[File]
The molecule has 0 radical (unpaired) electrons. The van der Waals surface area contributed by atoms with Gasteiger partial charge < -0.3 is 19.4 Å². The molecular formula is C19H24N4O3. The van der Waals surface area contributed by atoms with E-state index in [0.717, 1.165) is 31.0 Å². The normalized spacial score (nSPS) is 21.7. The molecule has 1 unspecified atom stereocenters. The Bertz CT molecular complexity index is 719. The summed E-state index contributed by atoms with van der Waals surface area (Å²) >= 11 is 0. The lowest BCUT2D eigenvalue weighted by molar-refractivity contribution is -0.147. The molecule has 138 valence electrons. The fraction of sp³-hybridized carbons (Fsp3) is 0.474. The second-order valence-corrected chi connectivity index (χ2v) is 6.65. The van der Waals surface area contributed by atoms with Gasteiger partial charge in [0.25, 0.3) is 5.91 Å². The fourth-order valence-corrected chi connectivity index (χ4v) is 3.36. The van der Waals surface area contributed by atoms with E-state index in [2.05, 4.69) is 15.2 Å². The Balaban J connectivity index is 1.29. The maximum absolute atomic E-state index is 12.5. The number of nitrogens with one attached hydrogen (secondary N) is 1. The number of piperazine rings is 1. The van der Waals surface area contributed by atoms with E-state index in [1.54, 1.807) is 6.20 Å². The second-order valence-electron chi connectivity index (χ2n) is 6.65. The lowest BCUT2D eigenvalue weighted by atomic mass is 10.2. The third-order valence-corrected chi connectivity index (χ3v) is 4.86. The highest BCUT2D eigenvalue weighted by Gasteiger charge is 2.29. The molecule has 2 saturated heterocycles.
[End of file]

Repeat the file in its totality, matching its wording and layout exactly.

The molecule has 0 radical (unpaired) electrons. The van der Waals surface area contributed by atoms with Gasteiger partial charge < -0.3 is 19.4 Å². The molecular formula is C19H24N4O3. The van der Waals surface area contributed by atoms with E-state index in [0.717, 1.165) is 31.0 Å². The normalized spacial score (nSPS) is 21.7. The molecule has 1 unspecified atom stereocenters. The Bertz CT molecular complexity index is 719. The summed E-state index contributed by atoms with van der Waals surface area (Å²) >= 11 is 0. The lowest BCUT2D eigenvalue weighted by molar-refractivity contribution is -0.147. The molecule has 138 valence electrons. The fraction of sp³-hybridized carbons (Fsp3) is 0.474. The second-order valence-corrected chi connectivity index (χ2v) is 6.65. The van der Waals surface area contributed by atoms with Gasteiger partial charge in [0.25, 0.3) is 5.91 Å². The fourth-order valence-corrected chi connectivity index (χ4v) is 3.36. The van der Waals surface area contributed by atoms with E-state index in [2.05, 4.69) is 15.2 Å². The Balaban J connectivity index is 1.29. The maximum absolute atomic E-state index is 12.5. The number of nitrogens with one attached hydrogen (secondary N) is 1. The number of piperazine rings is 1. The van der Waals surface area contributed by atoms with E-state index in [1.54, 1.807) is 6.20 Å². The second-order valence-electron chi connectivity index (χ2n) is 6.65. The lowest BCUT2D eigenvalue weighted by atomic mass is 10.2. The third-order valence-corrected chi connectivity index (χ3v) is 4.86. The highest BCUT2D eigenvalue weighted by Gasteiger charge is 2.29. The molecule has 2 saturated heterocycles.